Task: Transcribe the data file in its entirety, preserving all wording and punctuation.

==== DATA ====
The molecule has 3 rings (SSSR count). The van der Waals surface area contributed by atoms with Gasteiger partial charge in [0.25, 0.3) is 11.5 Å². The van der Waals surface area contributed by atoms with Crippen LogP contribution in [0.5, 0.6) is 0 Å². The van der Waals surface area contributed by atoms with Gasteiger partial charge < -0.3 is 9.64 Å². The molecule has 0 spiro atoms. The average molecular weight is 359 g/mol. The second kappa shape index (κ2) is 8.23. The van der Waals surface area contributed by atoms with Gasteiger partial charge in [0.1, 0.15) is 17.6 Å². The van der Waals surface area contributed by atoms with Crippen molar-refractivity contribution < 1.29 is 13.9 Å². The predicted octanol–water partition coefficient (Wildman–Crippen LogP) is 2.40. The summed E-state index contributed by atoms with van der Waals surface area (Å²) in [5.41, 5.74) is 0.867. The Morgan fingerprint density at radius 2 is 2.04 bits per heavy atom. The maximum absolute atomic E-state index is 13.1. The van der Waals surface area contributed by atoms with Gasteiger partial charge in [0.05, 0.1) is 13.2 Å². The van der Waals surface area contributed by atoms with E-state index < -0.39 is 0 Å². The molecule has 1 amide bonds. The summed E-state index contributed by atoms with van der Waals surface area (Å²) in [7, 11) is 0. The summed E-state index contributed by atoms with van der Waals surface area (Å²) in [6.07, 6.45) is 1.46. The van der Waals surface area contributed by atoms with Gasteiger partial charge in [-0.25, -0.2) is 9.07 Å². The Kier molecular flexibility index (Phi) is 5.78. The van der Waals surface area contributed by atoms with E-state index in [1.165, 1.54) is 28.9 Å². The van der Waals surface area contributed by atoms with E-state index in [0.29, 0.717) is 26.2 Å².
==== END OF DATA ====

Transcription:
The molecule has 3 rings (SSSR count). The van der Waals surface area contributed by atoms with Gasteiger partial charge in [0.25, 0.3) is 11.5 Å². The van der Waals surface area contributed by atoms with Crippen LogP contribution in [0.5, 0.6) is 0 Å². The van der Waals surface area contributed by atoms with Gasteiger partial charge < -0.3 is 9.64 Å². The molecule has 0 spiro atoms. The average molecular weight is 359 g/mol. The second kappa shape index (κ2) is 8.23. The van der Waals surface area contributed by atoms with Gasteiger partial charge in [0.1, 0.15) is 17.6 Å². The van der Waals surface area contributed by atoms with Crippen molar-refractivity contribution < 1.29 is 13.9 Å². The predicted octanol–water partition coefficient (Wildman–Crippen LogP) is 2.40. The summed E-state index contributed by atoms with van der Waals surface area (Å²) in [5.41, 5.74) is 0.867. The Morgan fingerprint density at radius 2 is 2.04 bits per heavy atom. The maximum absolute atomic E-state index is 13.1. The van der Waals surface area contributed by atoms with Gasteiger partial charge in [0.05, 0.1) is 13.2 Å². The van der Waals surface area contributed by atoms with E-state index < -0.39 is 0 Å². The molecule has 1 amide bonds. The summed E-state index contributed by atoms with van der Waals surface area (Å²) in [7, 11) is 0. The summed E-state index contributed by atoms with van der Waals surface area (Å²) in [6.07, 6.45) is 1.46. The van der Waals surface area contributed by atoms with Gasteiger partial charge in [-0.25, -0.2) is 9.07 Å². The Kier molecular flexibility index (Phi) is 5.78. The van der Waals surface area contributed by atoms with E-state index in [1.165, 1.54) is 28.9 Å². The van der Waals surface area contributed by atoms with E-state index in [0.29, 0.717) is 26.2 Å².